HomeVolume 7August 2022 Building authentic communities

EMILIE MOGENSEN attended STEVE MACADAM’s module as part of The Inner MBA, and she is deeply inspired by his way of building authentic communities. Steve is an MBA from Harvard, a Baker Scholar, and currently an independent director for Louisiana-Pacific Corporation and Valvoline Inc.

Although I have been on a sincere spiritual path for 29 years, I tend to be very impatient. When I feel inspired or see a need for change, I often find myself wanting to execute before thinking. This tendency led to extreme boredom at school, and it has stayed with me throughout life. At the same time, I believe it is what makes me move forward as an entrepreneur and in life. I am a “street achiever,” often rather fearless, with a strong drive. It serves me well most of the time, especially when my actions come from within, based on wisdom, or from knowledge inspired by great thinkers and entrepreneurs.

I share this to emphasize how much I appreciated Steve Macadam’s module at The Inner MBA immersion program. If I had to choose one module as the most useful take-away, it would be Steve’s on how to build authentic communities. I feel the future call for these authentic communities and synchronicities whispering to me, “This is true,” and hope to share why.

Steve has a very practical approach, and his messages resonate with the go-getter entrepreneur in me. His model has worked successfully at EnPro, where he was the CEO. I am not the right person to go into the corporate story of EnPro, a publicly-traded US company with 8,000 employees; what makes my heart sing is to investigate the essence of human beings – in this case, Steve Macadam.

Steve shares that building authentic communities is often based on the visions held by very passionate visionaries. They can be organizations, businesses, schools, or grassroots movements. It seems to be essential that someone holds the vision firmly in order for the communities to expand.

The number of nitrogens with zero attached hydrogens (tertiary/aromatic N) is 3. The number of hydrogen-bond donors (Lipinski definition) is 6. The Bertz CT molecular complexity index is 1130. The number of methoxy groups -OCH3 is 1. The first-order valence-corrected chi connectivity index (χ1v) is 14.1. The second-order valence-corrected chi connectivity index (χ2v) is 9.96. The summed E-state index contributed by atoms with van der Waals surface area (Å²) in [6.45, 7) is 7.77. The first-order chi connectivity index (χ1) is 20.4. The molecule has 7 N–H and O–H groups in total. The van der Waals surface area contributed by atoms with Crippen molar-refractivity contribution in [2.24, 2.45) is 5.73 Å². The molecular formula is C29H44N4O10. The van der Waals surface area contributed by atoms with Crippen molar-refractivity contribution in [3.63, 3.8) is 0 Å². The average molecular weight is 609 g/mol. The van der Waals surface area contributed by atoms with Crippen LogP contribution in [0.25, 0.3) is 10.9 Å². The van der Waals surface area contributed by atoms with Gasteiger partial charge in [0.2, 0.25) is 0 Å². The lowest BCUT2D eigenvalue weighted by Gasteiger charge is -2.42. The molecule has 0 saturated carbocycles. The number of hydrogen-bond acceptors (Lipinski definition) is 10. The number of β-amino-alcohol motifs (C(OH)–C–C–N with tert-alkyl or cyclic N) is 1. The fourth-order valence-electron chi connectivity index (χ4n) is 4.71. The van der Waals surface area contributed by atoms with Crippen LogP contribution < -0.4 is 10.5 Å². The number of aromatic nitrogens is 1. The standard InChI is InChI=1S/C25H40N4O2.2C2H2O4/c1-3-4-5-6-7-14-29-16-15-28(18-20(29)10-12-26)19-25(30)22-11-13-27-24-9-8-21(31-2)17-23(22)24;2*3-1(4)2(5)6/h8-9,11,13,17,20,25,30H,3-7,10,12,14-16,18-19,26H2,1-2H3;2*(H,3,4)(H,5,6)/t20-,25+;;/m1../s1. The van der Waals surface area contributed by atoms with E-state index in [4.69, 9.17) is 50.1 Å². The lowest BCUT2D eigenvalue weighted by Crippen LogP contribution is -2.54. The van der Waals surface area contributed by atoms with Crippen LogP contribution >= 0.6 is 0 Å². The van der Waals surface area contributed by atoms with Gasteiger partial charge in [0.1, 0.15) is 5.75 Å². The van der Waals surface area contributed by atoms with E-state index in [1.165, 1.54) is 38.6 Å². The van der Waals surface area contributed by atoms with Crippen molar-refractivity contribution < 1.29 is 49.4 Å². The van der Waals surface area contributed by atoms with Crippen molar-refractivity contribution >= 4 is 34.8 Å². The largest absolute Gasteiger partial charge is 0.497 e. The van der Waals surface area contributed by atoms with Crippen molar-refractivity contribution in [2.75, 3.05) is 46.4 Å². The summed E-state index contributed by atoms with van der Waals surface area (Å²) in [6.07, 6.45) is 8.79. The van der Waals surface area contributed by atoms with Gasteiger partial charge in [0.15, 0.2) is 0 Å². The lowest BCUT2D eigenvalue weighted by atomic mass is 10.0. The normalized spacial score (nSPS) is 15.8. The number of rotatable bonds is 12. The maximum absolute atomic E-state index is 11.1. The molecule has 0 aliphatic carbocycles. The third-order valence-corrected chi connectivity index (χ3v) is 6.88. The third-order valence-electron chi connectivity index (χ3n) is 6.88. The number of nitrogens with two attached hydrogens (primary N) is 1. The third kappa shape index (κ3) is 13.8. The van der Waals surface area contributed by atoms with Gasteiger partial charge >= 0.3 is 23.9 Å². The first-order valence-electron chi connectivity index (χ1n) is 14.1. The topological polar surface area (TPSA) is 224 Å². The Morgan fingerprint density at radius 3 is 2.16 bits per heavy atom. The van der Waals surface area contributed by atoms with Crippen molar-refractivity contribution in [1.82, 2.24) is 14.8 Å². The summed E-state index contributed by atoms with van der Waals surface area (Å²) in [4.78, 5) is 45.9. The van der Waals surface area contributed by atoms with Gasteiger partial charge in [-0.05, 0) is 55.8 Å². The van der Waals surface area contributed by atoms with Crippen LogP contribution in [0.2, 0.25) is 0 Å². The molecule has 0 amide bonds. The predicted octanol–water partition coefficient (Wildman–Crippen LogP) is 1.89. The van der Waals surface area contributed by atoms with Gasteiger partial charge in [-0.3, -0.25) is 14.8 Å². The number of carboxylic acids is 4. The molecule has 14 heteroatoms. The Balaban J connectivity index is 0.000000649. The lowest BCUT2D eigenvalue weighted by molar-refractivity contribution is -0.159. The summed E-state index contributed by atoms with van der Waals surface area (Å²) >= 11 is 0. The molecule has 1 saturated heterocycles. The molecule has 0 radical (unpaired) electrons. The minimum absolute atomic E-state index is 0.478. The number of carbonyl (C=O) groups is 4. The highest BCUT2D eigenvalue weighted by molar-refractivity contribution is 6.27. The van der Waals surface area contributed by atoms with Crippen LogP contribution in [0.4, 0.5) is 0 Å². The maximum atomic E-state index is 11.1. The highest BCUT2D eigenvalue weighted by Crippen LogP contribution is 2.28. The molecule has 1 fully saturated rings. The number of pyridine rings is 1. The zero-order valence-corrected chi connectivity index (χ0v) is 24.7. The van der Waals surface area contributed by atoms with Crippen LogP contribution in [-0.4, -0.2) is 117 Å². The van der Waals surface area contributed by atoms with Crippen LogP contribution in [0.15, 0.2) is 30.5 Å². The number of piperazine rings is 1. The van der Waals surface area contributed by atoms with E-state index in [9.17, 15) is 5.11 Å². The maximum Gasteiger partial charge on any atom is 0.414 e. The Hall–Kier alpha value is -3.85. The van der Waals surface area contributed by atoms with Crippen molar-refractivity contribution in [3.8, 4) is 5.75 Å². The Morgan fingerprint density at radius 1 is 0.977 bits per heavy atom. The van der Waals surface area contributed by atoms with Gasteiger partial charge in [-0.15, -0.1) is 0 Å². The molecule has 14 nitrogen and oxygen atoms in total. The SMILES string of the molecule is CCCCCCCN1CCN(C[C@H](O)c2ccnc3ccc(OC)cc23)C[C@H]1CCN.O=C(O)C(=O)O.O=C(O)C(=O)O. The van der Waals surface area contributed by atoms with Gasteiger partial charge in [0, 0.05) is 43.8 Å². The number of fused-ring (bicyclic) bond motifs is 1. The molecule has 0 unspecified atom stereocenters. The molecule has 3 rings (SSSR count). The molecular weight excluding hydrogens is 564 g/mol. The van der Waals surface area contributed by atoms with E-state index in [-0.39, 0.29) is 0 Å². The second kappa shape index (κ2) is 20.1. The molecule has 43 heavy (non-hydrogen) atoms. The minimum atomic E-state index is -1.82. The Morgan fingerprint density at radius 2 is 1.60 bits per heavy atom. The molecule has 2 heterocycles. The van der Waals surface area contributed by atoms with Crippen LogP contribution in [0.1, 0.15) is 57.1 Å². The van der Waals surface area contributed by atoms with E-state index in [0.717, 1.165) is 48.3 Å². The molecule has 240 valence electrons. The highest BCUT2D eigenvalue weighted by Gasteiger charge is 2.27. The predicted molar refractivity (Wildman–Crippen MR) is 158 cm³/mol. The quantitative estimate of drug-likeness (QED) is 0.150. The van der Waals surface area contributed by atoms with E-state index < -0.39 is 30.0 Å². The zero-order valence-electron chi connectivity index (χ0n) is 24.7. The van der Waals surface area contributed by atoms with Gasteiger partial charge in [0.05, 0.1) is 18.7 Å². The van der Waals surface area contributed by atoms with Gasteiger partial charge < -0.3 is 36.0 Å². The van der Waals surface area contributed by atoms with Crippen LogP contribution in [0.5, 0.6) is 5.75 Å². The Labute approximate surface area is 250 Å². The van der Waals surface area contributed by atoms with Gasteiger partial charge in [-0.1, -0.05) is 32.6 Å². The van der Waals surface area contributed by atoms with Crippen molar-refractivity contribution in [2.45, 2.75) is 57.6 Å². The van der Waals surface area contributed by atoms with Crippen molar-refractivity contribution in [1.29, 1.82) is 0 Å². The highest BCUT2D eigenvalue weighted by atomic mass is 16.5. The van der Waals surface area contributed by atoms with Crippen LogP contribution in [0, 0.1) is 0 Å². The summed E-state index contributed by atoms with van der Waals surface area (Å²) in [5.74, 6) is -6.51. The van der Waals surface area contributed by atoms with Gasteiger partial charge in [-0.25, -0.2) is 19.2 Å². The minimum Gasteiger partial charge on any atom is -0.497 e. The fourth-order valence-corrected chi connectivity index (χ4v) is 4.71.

Steve’s model of building authentic communities is simple and based on 4 phases:

Phase 1, the pseudo community

Phase 2, the chaos community

Phase 3, the emptying phase

Phase 4, the authentic community

Before diving into this, let’s explore what is a community and what does it mean when something or someone is authentic.


To be “authentic” means to be
genuine and real. It’s about
alignment between what happens inside
and what is expressed outside.

“Community” refers to a group of people with shared interests, whether those interests are based on culture, spirituality, values, customs, or identity. Communities may share a geographical space, like a village or a church hall, or they may connect virtually, such as an online social network.

Characteristics of a community include friendship, support, growth, shared attitudes, interests and goals. Some communities form naturally, such as those in specific geographical locations, while others form consciously with a shared purpose and goal.

For example, a Heartfulness community is a gathering of people who wish to practice Heartfulness in a convenient and supportive space: a space where people can be themselves, meet with others, share experiences, and gain support and understanding. Essentially, a Heartfulness community provides the space for people to meditate together, share stories, and find love and support.

To be “authentic” means to be genuine and real. It’s about alignment between what happens inside and what is expressed outside. Authenticity helps us feel safe. We are more aware of what is going on, instead of having to second guess and use various strategies to get what we need.

I feel this is one of the most needed traits for humanity. It’s worth exploring how we can become better at being authentic together, at work, in spiritual communities, and elsewhere. In fact, I feel it is one of the missing links in our eagerness to co-create a more compassionate world.

The most powerful message from my conversation with Steve is that there can be no authentic community without conflict.

As someone engaged in a spiritual community, this can be difficult to embrace. I think many spiritual seekers tend to be pleasers by nature – we thrive in peace, and that is honorable!

But can we try to dive deeper, and cultivate communities that fill us with even deeper connection and meaning? Talking to Steve helped me to learn that we can speak our own truth from a place of sovereignty and dignity, while holding space for others, especially when we don’t agree with them.

We can speak our own truth
from a place of sovereignty and dignity,
while holding space for others,
especially when we don’t agree with them.

Next month, I will explore the four phases of the model Steve used at EnPro with remarkable results. EnPro is a multiple bottom lines company, placing equal value on people, planet, and profit, where the CEO reads fairytales to the workers, and everyone is allowed to express their inner truths. It comes from a very authentic place in my heart to share how Steve has inspired me to build and expand authentic communities. I hope it will inspire you too.


Steve Macadam and Emilie Mogensen

Steve Macadam and Emilie Mogensen

Emilie Mogensen

Emilie is Danish born with design and spirituality in her DNA. Besides being a designer, she holds an Inner MBA, a Masters in conscious business and entrepreneurship, from NYU. She is on a... Read More